The Simplicity of Practice

The simplicity of practice
The simplicity of practice

With a satisfying flick, I unroll my faded black yoga mat. Not the new red and gold one that has the arrow ending in a heart pointing to the top of the mat. That lovely mat is rolled up in a corner, looking pretty. It was my birthday present to myself last year.

Every year, I make the effort to buy myself something that really makes my heart sing. Last year it was the yoga mat, the year before that it was a spiky Shakti Mat – the ones that imitate lying on a bed of nails. The year before that it was an overpriced but beautifully decorated pink notebook, with orange, green and light blue flowers and circles on the cover. It’s a happy notebook.

The yoga mat was also expensive, and even though it, too, is beautiful, it’s not sticky enough. After the first few sun salutations start producing little beads of sweat, my hands inevitably slide up to the top of the mat along two invisible lines on either side of the golden arrow during every downward dog for the remainder of the practice.

A few weeks ago, I attended an Ashtanga Yoga class in town. There’s not much to say about the class, unfortunately, because I can count to five by myself.

As uninspiring as the class was, or, to be fair, as uninspiring as the teacher was, (because some of their other classes were better) their sticky mats were super. So sticky, in fact, that as I lowered myself down in the first chaturanga of many, and slowly pulled my heart forward through the gate of my arms into upward dog, I nearly left my pants behind.  Instead of feeling expansive as I opened my heart, I felt more like a snake literally shedding its skin. I also stayed in the downward dog without sliding along my mat, which was a novel experience.

After class, I cornered the teacher.

‘Do you sell yoga mats?’ I asked.

‘Yes, they’re out front. I’ll show you,’ she said, which was the most words she’d spoken, other than counting to five, for the last hour.

When I saw the mats, I realised they were selling the same brand as the one I have at home – my lovely, but not very useful, red and gold one. I shook my head.

‘No, I want one of those super sticky ones that we used in class,’ I said.

‘Oh.’ She seemed confused that I didn’t want the lovely branded ones on the shelf but rather a plain, monotone one (black on one side, less black on the other side). ‘We sell the ones that we used at the studio, but only second hand. They’ve been used by meditation students only, so they’re pretty clean.’

I didn’t care if they were second hand. ‘But are they still sticky?’

She nodded, pulled one out of a discarded heap at the back of store cupboard, and handed it to me. It was exactly the same, leave-your-pants-behind kind of sticky mat that I had used in class a few minutes ago.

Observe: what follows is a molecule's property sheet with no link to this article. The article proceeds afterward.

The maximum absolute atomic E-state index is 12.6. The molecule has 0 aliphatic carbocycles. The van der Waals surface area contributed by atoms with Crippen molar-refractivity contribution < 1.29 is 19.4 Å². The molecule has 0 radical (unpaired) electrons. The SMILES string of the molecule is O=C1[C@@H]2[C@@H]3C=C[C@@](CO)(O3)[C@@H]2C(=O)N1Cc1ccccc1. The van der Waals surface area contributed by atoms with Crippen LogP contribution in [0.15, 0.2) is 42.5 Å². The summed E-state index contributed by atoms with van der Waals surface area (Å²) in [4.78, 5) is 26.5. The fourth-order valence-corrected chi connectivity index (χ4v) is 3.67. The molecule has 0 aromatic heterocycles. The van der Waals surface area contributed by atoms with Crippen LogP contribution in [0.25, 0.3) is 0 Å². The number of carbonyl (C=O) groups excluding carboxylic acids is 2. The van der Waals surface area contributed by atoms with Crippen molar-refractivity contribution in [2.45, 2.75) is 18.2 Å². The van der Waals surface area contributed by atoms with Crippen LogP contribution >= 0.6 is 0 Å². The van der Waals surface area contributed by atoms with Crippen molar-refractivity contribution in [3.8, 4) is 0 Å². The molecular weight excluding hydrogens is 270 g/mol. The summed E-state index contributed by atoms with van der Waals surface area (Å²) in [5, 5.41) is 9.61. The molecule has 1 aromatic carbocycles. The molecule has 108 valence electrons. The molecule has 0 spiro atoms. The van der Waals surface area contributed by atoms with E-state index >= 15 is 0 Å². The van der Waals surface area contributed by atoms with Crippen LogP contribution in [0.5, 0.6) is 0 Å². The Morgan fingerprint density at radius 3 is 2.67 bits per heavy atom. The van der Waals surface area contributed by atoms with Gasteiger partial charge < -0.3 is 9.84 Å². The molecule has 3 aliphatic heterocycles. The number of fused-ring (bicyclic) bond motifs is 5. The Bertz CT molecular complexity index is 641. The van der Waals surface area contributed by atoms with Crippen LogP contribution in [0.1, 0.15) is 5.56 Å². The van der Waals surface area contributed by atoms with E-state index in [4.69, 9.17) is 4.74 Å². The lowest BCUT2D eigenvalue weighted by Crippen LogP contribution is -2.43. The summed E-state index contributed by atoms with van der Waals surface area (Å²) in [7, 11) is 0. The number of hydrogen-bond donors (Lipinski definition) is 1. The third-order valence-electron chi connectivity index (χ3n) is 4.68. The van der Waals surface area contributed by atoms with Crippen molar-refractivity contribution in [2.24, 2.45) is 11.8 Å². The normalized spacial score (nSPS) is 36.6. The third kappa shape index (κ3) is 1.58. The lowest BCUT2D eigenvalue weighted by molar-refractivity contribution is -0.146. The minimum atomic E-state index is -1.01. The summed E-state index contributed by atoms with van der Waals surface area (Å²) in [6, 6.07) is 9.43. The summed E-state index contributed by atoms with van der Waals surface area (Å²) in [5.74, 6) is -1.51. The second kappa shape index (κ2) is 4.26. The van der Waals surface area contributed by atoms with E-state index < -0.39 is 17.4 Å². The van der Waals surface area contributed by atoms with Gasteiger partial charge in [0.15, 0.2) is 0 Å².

‘Perfect,’ I said.

‘Are you sure you don’t want to try out the new ones? They’re textured and come in a range of trendy colours and designs. Very popular.’

‘No thanks, this is perfect,’ I said, patting the plain black, used and discarded mat tucked under my arm. (It was also a quarter of the price of the new one.)

I paid and left, knowing I would probably never do one of her classes again, but glad to have found my perfect yoga mat.

As a writer, I’m equally passionate about notebooks as I am about a good, sticky yoga mat. I’ve been through many of them. Pretty ones, plain ones, cheap ones and expensive ones. Some with a sturdy hard cover, some with a soft, flexible one. A ring bound spine, a glued spine, a hand made notebook from a friend trying out a new potential hobby.

The pretty pink one that I bought myself for my birthday two years ago, the one with the colourful flowers and circles on the cover, lies on my desk next to me, somewhere underneath Julia Cameron, Natalie Goldberg and a copy of the Tao te Ching.

In the two years since I’ve bought it, I’ve written only on the first five or six pages. It was an expensive notebook, from a popular stationer, but, like my trendy yoga mat, it’s not very useful. The pages are too thin. It’s not ring bound, it’s A4 size and the cover is hard. It makes writing awkward, having to be at a certain angle to accommodate the hardcover. It just doesn't feel right, and every time I open it, my writing urge disappears.

The bookshelf in my bedroom, a simple white one that fits neatly into the enclave that used to be a fireplace (back in the day when this house was a one-bedroomed bach by the sea) is filled with piles of notebooks. A variety, for sure, but mostly simple red and white, soft covered, spiral bound A5 notebooks with 80 pages. The cheap, standard ones that I can afford regardless of how many yoga classes I'm teaching.

I love these simple, functional notebooks, and I love my second-hand, super sticky yoga mat. Simplicity is one of the beautiful aspects that yoga and writing share. When it comes to down it, all I need is myself, a willingness to practice and a few basic tools. No trendy embellishments – just me and the practice.

Before you go:

If you liked this article, please share it by clicking the social buttons so that others can find it as well. If you want to continue this conversation, please add your comments below.

If you’re an artist of any kind, professionally or for a hobby, and you would like to receive useful and inspirational articles specifically written for the artist in you, then hit Subscribe and never miss out on a blog or an update on courses or workshops.

Thank you for reading!